There is a crisis of trust between small companies and their big business suppliers. 74% of small businesses don’t believe that the banks, tech and utility companies that seek their custom care in the least bit about their business.
And the gap in understanding isn’t getting any narrower; in a recent survey of corporate CEOS 80% confidently believed their companies offered excellent service. Only 8% of their customers agreed.
[pullquote]Those who seek a sustainable relationship with fast-paced small businesses need to demonstrate that they understand their business and care about it[/pullquote]
This is a crisis for all large corporates. Whether in banking, accountancy or technology, the small business market represents the key area for growth globally. There are 5.2 million ‘SMEs’ in the UK alone. Big companies who want a share of that market need to act fast to transform how they approach the market.
“We made a decision to invest in the people, not the product,” says the head of a UK Challenger Bank. “In recruiting relationship managers we looked for people who were good listeners and were patient, who were willing to understand the needs of the business. We attribute our 700% growth to the relationship approach not the products or the price”.
[pullquote]Does a whole generation of relationship managers simply not care?[/pullquote]
Yet most UK Banks don’t seem to have really got the message. In interviewing mid market CEOs positive stories of banking relationships are rare. As one CEO explained “we recently acquired a business and needed new banking facilities. We interviewed a few banks. I was shocked. Only one stood out; they came at it from a different angle. They weren’t interested in where we were now. They were interested in where are you going? What’s our next move?”
In other words, they took the trouble to understand the business and demonstrated that they cared.
And it’s not just a problem confined to banking. Another CEO was blunt in his exasperation with all his corporate relationships. “Here’s what I don’t understand about big corporates. The first thing I would do with MY client is to actually understand their business!”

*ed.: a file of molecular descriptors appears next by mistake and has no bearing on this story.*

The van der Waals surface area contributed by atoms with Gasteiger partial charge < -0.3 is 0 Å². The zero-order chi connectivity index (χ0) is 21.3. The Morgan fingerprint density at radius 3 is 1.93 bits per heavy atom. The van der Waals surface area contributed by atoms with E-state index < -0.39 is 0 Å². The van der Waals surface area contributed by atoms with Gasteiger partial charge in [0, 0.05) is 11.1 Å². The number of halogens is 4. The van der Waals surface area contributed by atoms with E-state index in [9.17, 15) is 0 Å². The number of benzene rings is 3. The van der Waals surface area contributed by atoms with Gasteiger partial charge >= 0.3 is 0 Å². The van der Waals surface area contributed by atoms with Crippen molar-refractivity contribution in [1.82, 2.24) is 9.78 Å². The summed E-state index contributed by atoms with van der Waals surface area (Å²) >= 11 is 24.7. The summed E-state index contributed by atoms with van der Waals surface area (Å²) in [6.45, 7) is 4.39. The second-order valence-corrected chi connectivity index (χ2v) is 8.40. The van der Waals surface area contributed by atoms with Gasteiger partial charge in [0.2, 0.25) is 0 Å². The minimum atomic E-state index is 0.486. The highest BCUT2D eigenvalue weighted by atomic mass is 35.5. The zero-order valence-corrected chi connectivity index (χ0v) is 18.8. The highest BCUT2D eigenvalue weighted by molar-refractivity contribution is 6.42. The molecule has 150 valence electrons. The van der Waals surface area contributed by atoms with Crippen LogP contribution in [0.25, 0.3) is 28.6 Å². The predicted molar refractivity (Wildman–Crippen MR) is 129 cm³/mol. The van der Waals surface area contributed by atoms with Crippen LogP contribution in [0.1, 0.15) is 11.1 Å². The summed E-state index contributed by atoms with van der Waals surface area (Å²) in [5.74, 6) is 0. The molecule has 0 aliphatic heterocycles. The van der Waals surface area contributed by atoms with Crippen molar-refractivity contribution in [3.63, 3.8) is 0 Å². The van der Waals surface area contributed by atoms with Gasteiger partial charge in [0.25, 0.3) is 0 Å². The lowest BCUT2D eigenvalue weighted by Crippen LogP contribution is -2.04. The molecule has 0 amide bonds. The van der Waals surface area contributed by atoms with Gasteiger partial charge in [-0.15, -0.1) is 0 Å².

So, what’s the problem? Does a whole generation of relationship managers simply not care? It hardy seems likely. Instead, in our experience, it’s simply down to how corporates train and reward their people. To turn this around requires a radical rethink of how their people understand small companies. The alternative is to watch as ‘challenger’ businesses that understand this steal this lucrative market for good.
Put simply, those who seek a sustainable relationship with fast-paced small businesses need to demonstrate that they understand their business and care about it. And that requires two distinct, and currently generally poorly developed, skill sets.
[pullquote]CEOs of fast-paced businesses crave thought-provoking conversations, perspective and real challenge.[/pullquote]
The first is a range of human intelligence, listening and coaching skills. Rapport is not good enough. To be effective, client-facing teams must have the skills and emotional intelligence to step into the client’s shoes. As one CEO said “The best relationships are when the advisors are solely looking at things through my eyes.”
Secondly, the relationship manager or salesperson needs a much more holistic and strategic set of business intelligence skills. Without those he or she offers little value and will probably default to a product conversation. CEOs “hate dealing with companies who are trying to sell a product”.
In fast-paced businesses, CEOs don’t care about products and propositions and are not much impressed with ‘rapport’. What they crave are thought-provoking conversations, perspective and real challenge. That is what creates the greatest value. As once CEO put it “good relationships challenge my thinking. You’re never going to get anywhere if you don’t challenge your client”.
And that takes the kind of broad business knowledge and confidence totally lacking in most corporate ‘sales’ people.
So, what’s the answer? Recruit MBA students? Send all of your people back to college? Not really. Quite apart from the cost, most MBA and business programmes don’t address the reality and experience of running a real private business. What is needed is a business education programme designed by entrepreneurs and delivered by entrepreneurs; a programme that teaches corporate managers how to engage with business owners emotionally and how to offer real business challenge and perspective.
Frustrated by their experience of corporate relationship management a group of entrepreneurs set out to design and deliver just such a programme. And the results have been remarkable. In research on 600 global banking relationship managers who had experienced just a two day programme (with on line learning support), 93% had uncovered significant new business from existing customers simply by asking the right questions.
In an age when barriers to entry have never been lower and challenger businesses are rampant, 74% of customers feeling their suppliers don’t understand or care about them is unsustainable. We’d love to show you how some simple human intelligence and business education can turn this around for your business and transform the effectiveness of your sales and client teams in the SME market. Do please get in touch.